The US BizAv (Business Aviation) market has gone through a booming period since March 2021. Will this trend continue? Probably not. Private flying is a luxury. When the COVID viruses were rampant and commercial aviation limped, travelers gave a higher priority to their health and convenience. That’s the primary demand driver behind the worldwide BizAv market growth.

But commercial aviation is coming back. On one hand, more travel restrictions have been removed. Travelers are less concerned about COVID. On the other hand, commercial airlines are offering higher compensations to attract pilots. After the COVID outbreak, many commercial airlines put crew on furlough, which created an opportunity for BizAv operators to recruit new pilots for their growing business. But now the flow is shifted back to the opposite direction.

We define the BizAv market as part-135 on-demand for-hire private flying by business jets or certain turboprop planes. The numbers in the following charts exclude part-91 private flights. If you are interested in all flights by business jets, please contact

Figure 1: Year over Year Trend of the U.S. BizAv Market

Some business aviation media is celebrating more flights in the first half of 2022. As shown in Figure 1, it is true that there are about 14% more business flights in 2022 than in 2021 from January to June. But the gap has shrunk and reversed in June. Days around July 4th always see fewer business flights than other days. But this year the dip just got deeper.

Figure 2: Comparison of the U.S. BizAv Flights This Month vs. Last Month

Figure 2 is a comparison of the most recent 30-day period with the previous 30-day period. The number of flights has decreased by 3.6% while flight hours have declined by 4.1%. In other words, both the number of flights and average flight length are waning. In terms of aircraft category, the expensive jets, including Ultra Long Range Jet, Large Jet, and Midsize Jet, had the largest decrease between 5-7%. Only the most economic Turboprop gained 3.9% from last month.

Figure 3: Comparison of the U.S. BizAv Flights by the Top 25 Origin States (This Month vs. Last Month)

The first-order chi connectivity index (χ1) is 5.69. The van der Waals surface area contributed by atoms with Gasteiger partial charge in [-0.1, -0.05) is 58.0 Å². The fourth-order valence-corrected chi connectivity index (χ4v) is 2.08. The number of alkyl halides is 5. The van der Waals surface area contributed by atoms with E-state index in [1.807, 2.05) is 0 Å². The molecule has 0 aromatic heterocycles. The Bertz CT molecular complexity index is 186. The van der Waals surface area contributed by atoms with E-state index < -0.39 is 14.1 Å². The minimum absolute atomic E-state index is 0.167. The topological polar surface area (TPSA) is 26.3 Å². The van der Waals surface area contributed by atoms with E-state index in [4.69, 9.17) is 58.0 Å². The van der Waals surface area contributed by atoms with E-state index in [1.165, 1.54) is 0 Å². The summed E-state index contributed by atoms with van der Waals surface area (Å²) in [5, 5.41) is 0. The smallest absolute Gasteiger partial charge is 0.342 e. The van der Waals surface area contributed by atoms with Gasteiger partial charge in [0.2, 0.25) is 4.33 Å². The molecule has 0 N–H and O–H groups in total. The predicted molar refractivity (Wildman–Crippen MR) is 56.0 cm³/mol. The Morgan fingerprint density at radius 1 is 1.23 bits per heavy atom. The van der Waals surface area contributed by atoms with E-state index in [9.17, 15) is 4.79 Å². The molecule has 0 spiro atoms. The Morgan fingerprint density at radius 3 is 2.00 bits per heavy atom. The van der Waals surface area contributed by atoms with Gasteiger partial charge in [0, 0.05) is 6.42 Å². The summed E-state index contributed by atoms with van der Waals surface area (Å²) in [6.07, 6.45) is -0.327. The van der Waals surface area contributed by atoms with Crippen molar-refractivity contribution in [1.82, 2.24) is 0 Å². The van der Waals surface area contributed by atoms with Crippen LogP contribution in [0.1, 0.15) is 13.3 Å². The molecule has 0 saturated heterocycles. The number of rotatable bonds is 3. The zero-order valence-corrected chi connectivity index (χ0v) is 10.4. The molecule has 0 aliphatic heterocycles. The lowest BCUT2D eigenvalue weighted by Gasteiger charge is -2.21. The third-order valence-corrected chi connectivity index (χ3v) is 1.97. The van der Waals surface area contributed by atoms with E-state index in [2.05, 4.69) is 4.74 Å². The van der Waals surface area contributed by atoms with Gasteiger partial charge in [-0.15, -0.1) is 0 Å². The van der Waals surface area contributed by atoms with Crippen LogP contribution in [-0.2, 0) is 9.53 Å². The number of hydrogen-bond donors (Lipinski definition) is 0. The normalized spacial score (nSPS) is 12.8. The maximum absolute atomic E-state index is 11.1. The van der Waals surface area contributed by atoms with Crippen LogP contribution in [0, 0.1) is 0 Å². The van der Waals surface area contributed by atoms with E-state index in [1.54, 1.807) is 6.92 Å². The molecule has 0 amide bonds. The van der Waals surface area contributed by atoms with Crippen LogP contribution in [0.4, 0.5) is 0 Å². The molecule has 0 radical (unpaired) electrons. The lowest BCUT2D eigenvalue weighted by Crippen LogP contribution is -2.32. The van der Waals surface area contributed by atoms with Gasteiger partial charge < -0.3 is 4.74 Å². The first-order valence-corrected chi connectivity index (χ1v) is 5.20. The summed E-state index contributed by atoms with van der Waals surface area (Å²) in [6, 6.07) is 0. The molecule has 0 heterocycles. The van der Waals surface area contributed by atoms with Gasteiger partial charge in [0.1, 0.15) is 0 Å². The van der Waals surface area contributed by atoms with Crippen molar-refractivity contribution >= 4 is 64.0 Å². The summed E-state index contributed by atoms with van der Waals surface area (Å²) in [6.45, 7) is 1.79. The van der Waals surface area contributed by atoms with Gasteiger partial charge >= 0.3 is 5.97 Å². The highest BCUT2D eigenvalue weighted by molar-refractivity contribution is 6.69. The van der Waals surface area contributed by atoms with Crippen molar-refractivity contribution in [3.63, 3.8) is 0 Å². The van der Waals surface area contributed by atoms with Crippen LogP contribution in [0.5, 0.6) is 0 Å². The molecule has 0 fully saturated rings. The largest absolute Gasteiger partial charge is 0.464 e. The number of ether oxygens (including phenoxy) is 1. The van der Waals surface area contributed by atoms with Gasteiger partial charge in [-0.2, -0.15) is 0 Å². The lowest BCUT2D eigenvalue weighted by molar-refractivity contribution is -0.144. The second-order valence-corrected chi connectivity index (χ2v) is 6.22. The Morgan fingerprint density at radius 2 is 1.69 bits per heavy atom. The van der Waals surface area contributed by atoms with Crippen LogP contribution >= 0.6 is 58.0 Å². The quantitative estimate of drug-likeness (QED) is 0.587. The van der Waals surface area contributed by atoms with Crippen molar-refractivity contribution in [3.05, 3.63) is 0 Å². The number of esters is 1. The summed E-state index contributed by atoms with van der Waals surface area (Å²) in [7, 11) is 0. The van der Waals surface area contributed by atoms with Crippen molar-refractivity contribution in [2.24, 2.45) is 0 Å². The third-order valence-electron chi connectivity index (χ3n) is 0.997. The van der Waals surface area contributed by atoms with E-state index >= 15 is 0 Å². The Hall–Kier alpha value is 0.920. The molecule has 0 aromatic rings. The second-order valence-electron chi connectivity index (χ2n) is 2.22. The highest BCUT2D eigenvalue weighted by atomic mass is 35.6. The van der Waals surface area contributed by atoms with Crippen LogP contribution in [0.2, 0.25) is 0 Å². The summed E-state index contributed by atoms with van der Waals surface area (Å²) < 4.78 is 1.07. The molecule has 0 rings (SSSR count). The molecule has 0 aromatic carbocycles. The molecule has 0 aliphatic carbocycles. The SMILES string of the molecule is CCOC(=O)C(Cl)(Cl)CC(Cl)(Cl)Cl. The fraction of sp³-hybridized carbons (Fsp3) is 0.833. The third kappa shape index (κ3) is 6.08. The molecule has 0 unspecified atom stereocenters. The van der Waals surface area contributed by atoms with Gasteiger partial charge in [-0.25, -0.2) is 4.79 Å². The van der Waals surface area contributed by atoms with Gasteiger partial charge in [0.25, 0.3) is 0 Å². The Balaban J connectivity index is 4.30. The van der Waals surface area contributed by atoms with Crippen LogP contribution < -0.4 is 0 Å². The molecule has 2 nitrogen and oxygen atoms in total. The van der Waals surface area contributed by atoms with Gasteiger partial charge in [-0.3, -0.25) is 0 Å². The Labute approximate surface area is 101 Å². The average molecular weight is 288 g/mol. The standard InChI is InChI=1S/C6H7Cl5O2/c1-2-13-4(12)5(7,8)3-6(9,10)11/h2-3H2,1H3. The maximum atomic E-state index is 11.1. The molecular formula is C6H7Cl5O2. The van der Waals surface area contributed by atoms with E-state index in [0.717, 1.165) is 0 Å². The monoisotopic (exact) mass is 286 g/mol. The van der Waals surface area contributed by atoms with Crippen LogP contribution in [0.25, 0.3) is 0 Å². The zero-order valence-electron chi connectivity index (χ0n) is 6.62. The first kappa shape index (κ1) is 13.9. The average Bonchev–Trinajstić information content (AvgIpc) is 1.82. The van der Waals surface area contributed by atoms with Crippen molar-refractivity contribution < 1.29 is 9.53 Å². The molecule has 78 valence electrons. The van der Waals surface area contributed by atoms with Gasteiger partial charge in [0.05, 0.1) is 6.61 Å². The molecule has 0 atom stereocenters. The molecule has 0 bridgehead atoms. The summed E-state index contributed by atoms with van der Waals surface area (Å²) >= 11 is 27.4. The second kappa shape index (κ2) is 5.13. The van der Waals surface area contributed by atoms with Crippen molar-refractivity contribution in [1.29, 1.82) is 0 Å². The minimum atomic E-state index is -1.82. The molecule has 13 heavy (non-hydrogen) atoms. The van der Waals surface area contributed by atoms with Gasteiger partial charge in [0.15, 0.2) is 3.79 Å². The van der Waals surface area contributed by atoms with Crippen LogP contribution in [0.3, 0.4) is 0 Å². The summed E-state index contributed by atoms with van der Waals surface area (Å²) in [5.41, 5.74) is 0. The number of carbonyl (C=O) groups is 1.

All top 3 states – Florida(FL), California(CA), and Texas(TX) – had fewer business flights in this period. The bellwether FL experienced a decrease of -23.8%, partly because of the seasonality and partly because of the overall market trend. Among the top 25 origin states, Colorado(CO) and (Alaska)AK had the highest growth, thanks to the start of summer.

Figure 4: Comparison of the U.S. BizAv Flights This Year vs. Last Year

Compared to the same period last year, the number of total business flights decreased by 5.8%. The average flight hours per flight increased by 3.5%. Even so, the total flight hours decreased by 2.5% from last year. The contribution of flight hours is from Ultra Long Range Jet, which increased by 8.9%. The number of flights by Very Light Jet also increased by 31.6%. But it is the smallest group and flights by all other aircraft categories are cut back.

Figure 5: Comparison of the U.S. BizAv Flights by the Top 25 Origin States (This Year vs. Last Year)

Business flights from all top 3 origin states are dwindling from last year. California (CA) decreased by 13.9%. New Jersey is gaining some momentum with a growth rate of 2.8% because the largest business aviation airport in the U.S. – Teteboro – is rebounding. Alaska (AK) achieved a 26.5% growth. But the majority of those flights are by Turboprop. Those are not typical business flights attractive to BizAv operators.

US BizAv Market Pulse – Early July 2022